This article originally appeared on VICE Australia.
When Fyre Festival was revealed to be a giant scam in May of 2017, it left its investors, contractors, and customers some $26 million out of pocket. Now, the United States Marshal's Service is selling off two boxes of original Fyre merchandise, in order to recoup losses.
“We have an assortment of the ‘real thing’ Fyre Festival-branded tee-shirts, sweatpants, sweatshirts, hats, wristbands, and medallions,” wrote a spokesman form the Marshal’s Service Manhattan Office, in an email received by Vulture.
“We know that there is tremendous interest in these items in the NY metro area in particular.”
In October of last year, Billy McFarland—the brains behind Fyre—was sentenced to six years in federal prison. After the sentencing, Billy’s lawyer handed over the aforementioned boxes to the court after allegedly seeing people selling counterfeit Fyre t-shirts around New York, and realized the merchandise held some value.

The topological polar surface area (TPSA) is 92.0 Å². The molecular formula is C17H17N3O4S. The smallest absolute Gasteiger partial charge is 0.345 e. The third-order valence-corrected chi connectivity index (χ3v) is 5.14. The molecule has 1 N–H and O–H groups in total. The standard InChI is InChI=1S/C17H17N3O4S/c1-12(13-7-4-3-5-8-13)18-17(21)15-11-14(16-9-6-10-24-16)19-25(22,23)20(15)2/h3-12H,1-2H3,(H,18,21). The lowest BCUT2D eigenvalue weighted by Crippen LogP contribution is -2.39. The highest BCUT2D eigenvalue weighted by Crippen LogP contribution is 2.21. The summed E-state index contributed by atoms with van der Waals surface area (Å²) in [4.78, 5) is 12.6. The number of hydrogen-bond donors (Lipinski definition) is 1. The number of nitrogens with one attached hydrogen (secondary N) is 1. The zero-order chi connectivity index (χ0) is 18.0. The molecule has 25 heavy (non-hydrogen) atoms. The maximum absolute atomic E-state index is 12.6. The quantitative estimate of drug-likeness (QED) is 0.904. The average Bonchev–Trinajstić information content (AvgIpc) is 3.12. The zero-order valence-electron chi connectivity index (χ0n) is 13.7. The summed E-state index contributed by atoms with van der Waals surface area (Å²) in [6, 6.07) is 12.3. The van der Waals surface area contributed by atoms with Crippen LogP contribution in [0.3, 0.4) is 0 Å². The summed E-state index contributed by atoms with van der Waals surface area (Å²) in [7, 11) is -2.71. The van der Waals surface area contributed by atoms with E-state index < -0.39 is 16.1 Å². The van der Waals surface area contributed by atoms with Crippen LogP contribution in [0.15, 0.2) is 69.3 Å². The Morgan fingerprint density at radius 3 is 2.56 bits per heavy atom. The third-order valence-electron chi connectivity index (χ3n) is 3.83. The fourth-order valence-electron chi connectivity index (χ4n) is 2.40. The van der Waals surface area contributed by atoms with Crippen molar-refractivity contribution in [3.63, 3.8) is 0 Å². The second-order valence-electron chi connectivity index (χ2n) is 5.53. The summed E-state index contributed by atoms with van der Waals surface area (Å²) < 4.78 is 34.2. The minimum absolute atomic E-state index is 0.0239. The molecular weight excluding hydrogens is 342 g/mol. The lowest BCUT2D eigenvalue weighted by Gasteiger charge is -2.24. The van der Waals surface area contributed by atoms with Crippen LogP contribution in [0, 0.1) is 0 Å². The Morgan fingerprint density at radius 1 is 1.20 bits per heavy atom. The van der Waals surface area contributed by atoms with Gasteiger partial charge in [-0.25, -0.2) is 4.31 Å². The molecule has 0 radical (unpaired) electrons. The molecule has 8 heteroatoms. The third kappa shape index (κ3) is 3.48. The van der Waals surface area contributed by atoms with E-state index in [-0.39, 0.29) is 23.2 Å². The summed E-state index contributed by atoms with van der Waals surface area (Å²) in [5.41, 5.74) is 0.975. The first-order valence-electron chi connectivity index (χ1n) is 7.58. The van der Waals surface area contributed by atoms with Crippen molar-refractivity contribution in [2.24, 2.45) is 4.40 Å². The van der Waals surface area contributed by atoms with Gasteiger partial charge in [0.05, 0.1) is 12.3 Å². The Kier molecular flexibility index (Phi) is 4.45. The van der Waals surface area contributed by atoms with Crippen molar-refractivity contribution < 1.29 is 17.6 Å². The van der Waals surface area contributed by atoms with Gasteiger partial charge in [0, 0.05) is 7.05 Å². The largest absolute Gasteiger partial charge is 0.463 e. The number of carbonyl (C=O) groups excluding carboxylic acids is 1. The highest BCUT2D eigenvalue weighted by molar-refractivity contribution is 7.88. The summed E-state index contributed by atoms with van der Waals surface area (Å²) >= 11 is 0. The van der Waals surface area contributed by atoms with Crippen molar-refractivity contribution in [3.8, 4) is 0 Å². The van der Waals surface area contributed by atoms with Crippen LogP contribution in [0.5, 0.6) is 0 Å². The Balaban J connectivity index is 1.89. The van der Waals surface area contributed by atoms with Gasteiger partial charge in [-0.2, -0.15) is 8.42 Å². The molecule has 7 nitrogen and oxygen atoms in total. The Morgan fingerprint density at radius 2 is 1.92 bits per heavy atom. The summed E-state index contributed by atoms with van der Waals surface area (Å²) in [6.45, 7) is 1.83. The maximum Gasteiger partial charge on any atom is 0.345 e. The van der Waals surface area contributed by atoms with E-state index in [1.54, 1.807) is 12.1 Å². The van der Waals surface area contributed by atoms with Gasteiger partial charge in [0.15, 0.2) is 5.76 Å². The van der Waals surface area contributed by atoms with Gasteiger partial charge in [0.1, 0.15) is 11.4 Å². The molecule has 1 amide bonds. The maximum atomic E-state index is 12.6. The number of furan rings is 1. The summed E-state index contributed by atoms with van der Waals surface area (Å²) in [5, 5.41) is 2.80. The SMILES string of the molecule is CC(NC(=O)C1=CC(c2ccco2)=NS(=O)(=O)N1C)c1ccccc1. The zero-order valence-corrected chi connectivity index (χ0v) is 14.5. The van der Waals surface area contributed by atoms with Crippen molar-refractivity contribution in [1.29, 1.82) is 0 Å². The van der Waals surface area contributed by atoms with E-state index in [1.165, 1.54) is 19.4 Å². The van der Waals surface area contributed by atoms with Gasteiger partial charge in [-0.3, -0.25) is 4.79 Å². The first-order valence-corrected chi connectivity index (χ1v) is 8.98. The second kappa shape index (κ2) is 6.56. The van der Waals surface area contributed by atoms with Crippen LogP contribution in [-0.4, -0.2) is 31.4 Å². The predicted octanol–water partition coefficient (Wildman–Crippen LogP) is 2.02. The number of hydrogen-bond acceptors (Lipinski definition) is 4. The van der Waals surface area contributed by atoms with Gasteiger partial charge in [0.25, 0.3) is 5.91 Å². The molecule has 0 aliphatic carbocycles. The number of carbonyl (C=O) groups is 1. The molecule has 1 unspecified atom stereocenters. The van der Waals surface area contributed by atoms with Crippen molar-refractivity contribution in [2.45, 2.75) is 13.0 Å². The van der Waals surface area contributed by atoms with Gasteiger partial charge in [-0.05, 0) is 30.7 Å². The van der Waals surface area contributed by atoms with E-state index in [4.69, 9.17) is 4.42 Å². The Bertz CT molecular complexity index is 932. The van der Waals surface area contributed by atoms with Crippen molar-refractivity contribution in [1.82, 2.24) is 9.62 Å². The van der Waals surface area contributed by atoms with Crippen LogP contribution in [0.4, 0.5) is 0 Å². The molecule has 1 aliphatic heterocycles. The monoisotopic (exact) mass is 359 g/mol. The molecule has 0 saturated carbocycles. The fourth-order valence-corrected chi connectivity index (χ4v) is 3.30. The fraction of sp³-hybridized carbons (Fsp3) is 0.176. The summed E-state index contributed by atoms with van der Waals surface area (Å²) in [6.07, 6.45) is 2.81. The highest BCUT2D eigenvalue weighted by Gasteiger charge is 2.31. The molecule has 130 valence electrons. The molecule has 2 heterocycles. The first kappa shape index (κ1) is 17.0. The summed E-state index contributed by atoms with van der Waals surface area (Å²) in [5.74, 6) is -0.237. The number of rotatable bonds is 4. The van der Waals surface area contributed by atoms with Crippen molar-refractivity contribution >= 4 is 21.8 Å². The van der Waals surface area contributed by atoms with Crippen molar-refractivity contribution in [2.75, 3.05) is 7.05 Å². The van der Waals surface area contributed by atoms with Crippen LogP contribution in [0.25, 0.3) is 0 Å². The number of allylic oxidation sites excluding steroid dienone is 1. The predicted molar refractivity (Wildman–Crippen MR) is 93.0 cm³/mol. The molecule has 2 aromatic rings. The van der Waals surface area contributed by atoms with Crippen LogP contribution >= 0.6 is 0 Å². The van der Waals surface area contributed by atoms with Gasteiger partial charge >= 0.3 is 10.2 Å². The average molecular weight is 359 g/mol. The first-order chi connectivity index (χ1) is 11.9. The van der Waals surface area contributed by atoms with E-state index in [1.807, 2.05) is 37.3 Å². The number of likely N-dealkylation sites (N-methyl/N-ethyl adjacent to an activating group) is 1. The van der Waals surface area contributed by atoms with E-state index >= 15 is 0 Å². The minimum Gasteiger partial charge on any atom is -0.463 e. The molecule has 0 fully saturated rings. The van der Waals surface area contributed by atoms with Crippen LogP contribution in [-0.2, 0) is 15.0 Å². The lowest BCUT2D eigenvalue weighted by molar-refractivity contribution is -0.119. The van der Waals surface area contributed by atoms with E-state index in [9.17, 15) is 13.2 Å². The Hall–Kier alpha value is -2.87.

The clothing within the boxes was then appraised and carefully logged, so the government would be protected “in case the items [were] fakes or counterfeit.”
Presumably, everything was found to be authentic, which is why we’re now being treated to an online auction—although a date is yet to be set. And after the auction all profits will be redistributed back to the victims, “based on their respective losses.”
Interestingly, this isn’t the first time that US Marshal's Service has sold off clothing belonging to a convicted felon. In 2011, household items belonging to American financier Bernie Madoff—who executed the largest Ponzi scheme in US history—were sold off in an effort to recoup back $65 million owed to victims. Unexpectedly, 14 pairs of his underwear went for $200 a piece.
So while, you’re surely anticipating a look at the authentic merchandise, you’ll have to wait until the auction goes live. And for the meantime, settle for looking at photos of unofficial Fyre Festival merch available all over the net.
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